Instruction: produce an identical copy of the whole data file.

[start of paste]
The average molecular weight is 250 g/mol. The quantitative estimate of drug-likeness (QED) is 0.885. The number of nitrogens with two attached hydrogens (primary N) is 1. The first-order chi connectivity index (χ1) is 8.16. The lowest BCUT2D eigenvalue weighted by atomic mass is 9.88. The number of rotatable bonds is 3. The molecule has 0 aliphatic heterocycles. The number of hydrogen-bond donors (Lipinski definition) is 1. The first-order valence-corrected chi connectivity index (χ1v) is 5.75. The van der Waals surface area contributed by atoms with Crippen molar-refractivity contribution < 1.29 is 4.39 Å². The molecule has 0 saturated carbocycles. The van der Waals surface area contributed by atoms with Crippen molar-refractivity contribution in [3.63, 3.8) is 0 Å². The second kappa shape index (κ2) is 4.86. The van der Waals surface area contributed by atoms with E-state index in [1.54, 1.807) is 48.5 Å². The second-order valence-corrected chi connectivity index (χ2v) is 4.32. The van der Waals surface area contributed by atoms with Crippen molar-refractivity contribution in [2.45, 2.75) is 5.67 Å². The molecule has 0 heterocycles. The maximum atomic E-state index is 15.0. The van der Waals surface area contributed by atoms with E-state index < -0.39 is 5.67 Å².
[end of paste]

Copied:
The average molecular weight is 250 g/mol. The quantitative estimate of drug-likeness (QED) is 0.885. The number of nitrogens with two attached hydrogens (primary N) is 1. The first-order chi connectivity index (χ1) is 8.16. The lowest BCUT2D eigenvalue weighted by atomic mass is 9.88. The number of rotatable bonds is 3. The molecule has 0 aliphatic heterocycles. The number of hydrogen-bond donors (Lipinski definition) is 1. The first-order valence-corrected chi connectivity index (χ1v) is 5.75. The van der Waals surface area contributed by atoms with Crippen molar-refractivity contribution < 1.29 is 4.39 Å². The molecule has 0 saturated carbocycles. The van der Waals surface area contributed by atoms with Crippen molar-refractivity contribution in [3.63, 3.8) is 0 Å². The second kappa shape index (κ2) is 4.86. The van der Waals surface area contributed by atoms with E-state index in [1.54, 1.807) is 48.5 Å². The second-order valence-corrected chi connectivity index (χ2v) is 4.32. The van der Waals surface area contributed by atoms with Crippen molar-refractivity contribution in [2.45, 2.75) is 5.67 Å². The molecule has 0 heterocycles. The maximum atomic E-state index is 15.0. The van der Waals surface area contributed by atoms with E-state index < -0.39 is 5.67 Å².